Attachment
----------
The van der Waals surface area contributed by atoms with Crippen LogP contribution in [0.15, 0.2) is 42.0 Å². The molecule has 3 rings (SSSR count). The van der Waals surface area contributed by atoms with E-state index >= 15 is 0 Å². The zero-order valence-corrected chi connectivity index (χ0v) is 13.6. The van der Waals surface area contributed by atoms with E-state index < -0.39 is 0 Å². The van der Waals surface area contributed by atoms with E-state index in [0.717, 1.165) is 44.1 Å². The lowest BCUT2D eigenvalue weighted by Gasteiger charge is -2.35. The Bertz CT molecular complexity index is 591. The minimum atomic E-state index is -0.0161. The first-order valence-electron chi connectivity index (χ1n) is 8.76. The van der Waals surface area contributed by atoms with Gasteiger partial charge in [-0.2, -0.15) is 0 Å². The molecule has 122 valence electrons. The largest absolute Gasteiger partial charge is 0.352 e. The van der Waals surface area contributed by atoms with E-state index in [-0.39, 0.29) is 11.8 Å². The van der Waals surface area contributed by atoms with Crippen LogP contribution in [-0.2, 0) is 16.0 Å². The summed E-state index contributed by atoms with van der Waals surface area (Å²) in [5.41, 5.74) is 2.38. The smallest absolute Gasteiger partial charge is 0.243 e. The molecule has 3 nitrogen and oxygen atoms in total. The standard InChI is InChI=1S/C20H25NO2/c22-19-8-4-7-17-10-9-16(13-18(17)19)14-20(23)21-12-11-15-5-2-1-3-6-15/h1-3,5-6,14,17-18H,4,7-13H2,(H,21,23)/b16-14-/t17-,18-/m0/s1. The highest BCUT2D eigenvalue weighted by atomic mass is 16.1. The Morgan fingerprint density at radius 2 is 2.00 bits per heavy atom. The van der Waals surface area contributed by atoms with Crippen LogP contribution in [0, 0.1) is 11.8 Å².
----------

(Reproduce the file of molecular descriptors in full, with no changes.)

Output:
The van der Waals surface area contributed by atoms with Crippen LogP contribution in [0.15, 0.2) is 42.0 Å². The molecule has 3 rings (SSSR count). The van der Waals surface area contributed by atoms with E-state index >= 15 is 0 Å². The zero-order valence-corrected chi connectivity index (χ0v) is 13.6. The van der Waals surface area contributed by atoms with E-state index < -0.39 is 0 Å². The van der Waals surface area contributed by atoms with E-state index in [0.717, 1.165) is 44.1 Å². The lowest BCUT2D eigenvalue weighted by Gasteiger charge is -2.35. The Bertz CT molecular complexity index is 591. The minimum atomic E-state index is -0.0161. The first-order valence-electron chi connectivity index (χ1n) is 8.76. The van der Waals surface area contributed by atoms with Gasteiger partial charge in [-0.2, -0.15) is 0 Å². The molecule has 122 valence electrons. The largest absolute Gasteiger partial charge is 0.352 e. The van der Waals surface area contributed by atoms with E-state index in [-0.39, 0.29) is 11.8 Å². The van der Waals surface area contributed by atoms with Crippen LogP contribution in [-0.2, 0) is 16.0 Å². The summed E-state index contributed by atoms with van der Waals surface area (Å²) in [5.41, 5.74) is 2.38. The smallest absolute Gasteiger partial charge is 0.243 e. The molecule has 3 nitrogen and oxygen atoms in total. The standard InChI is InChI=1S/C20H25NO2/c22-19-8-4-7-17-10-9-16(13-18(17)19)14-20(23)21-12-11-15-5-2-1-3-6-15/h1-3,5-6,14,17-18H,4,7-13H2,(H,21,23)/b16-14-/t17-,18-/m0/s1. The highest BCUT2D eigenvalue weighted by atomic mass is 16.1. The Morgan fingerprint density at radius 2 is 2.00 bits per heavy atom. The van der Waals surface area contributed by atoms with Crippen LogP contribution in [0, 0.1) is 11.8 Å².